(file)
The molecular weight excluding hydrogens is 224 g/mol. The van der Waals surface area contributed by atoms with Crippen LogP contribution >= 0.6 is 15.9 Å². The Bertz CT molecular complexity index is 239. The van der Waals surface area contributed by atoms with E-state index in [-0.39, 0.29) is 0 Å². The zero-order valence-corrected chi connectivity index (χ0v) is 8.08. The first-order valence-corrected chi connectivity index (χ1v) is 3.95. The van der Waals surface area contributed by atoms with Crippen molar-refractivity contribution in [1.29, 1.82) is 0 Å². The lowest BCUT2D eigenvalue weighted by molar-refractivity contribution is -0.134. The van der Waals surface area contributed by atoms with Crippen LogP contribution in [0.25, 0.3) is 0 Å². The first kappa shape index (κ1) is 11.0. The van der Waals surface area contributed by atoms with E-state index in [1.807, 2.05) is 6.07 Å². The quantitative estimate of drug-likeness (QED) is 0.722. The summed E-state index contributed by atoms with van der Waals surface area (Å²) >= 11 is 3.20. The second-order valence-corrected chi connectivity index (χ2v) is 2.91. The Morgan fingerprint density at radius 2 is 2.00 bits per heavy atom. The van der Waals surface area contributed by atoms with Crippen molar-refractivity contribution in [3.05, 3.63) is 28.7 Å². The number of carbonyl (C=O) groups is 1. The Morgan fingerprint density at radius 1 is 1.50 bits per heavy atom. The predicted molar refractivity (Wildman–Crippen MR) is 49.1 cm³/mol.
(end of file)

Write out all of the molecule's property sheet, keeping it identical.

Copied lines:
The molecular weight excluding hydrogens is 224 g/mol. The van der Waals surface area contributed by atoms with Crippen LogP contribution >= 0.6 is 15.9 Å². The Bertz CT molecular complexity index is 239. The van der Waals surface area contributed by atoms with E-state index in [-0.39, 0.29) is 0 Å². The zero-order valence-corrected chi connectivity index (χ0v) is 8.08. The first-order valence-corrected chi connectivity index (χ1v) is 3.95. The van der Waals surface area contributed by atoms with Crippen molar-refractivity contribution in [1.29, 1.82) is 0 Å². The lowest BCUT2D eigenvalue weighted by molar-refractivity contribution is -0.134. The van der Waals surface area contributed by atoms with Crippen LogP contribution in [0.25, 0.3) is 0 Å². The first kappa shape index (κ1) is 11.0. The van der Waals surface area contributed by atoms with E-state index in [1.807, 2.05) is 6.07 Å². The quantitative estimate of drug-likeness (QED) is 0.722. The summed E-state index contributed by atoms with van der Waals surface area (Å²) >= 11 is 3.20. The second-order valence-corrected chi connectivity index (χ2v) is 2.91. The Morgan fingerprint density at radius 2 is 2.00 bits per heavy atom. The van der Waals surface area contributed by atoms with Crippen molar-refractivity contribution in [3.05, 3.63) is 28.7 Å². The number of carbonyl (C=O) groups is 1. The Morgan fingerprint density at radius 1 is 1.50 bits per heavy atom. The predicted molar refractivity (Wildman–Crippen MR) is 49.1 cm³/mol.